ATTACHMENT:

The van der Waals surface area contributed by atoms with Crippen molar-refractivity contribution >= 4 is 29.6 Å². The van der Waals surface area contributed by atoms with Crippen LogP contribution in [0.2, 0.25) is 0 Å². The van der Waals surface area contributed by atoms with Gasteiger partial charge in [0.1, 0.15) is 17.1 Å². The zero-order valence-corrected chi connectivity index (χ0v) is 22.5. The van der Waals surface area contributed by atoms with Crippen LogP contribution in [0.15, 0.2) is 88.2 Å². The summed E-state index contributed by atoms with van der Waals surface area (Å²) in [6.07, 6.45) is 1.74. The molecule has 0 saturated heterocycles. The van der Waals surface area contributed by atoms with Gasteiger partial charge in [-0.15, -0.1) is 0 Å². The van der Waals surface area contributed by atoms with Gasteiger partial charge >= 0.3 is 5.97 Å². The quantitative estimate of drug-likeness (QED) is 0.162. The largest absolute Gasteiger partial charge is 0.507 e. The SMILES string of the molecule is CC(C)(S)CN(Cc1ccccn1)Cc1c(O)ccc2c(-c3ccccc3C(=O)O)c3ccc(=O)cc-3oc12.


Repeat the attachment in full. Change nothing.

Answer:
The van der Waals surface area contributed by atoms with Crippen molar-refractivity contribution >= 4 is 29.6 Å². The van der Waals surface area contributed by atoms with Crippen LogP contribution in [0.2, 0.25) is 0 Å². The van der Waals surface area contributed by atoms with Gasteiger partial charge in [0.1, 0.15) is 17.1 Å². The zero-order valence-corrected chi connectivity index (χ0v) is 22.5. The van der Waals surface area contributed by atoms with Crippen LogP contribution in [0.15, 0.2) is 88.2 Å². The summed E-state index contributed by atoms with van der Waals surface area (Å²) in [6.07, 6.45) is 1.74. The molecule has 0 saturated heterocycles. The van der Waals surface area contributed by atoms with Gasteiger partial charge in [-0.15, -0.1) is 0 Å². The van der Waals surface area contributed by atoms with Gasteiger partial charge >= 0.3 is 5.97 Å². The quantitative estimate of drug-likeness (QED) is 0.162. The largest absolute Gasteiger partial charge is 0.507 e. The SMILES string of the molecule is CC(C)(S)CN(Cc1ccccn1)Cc1c(O)ccc2c(-c3ccccc3C(=O)O)c3ccc(=O)cc-3oc12.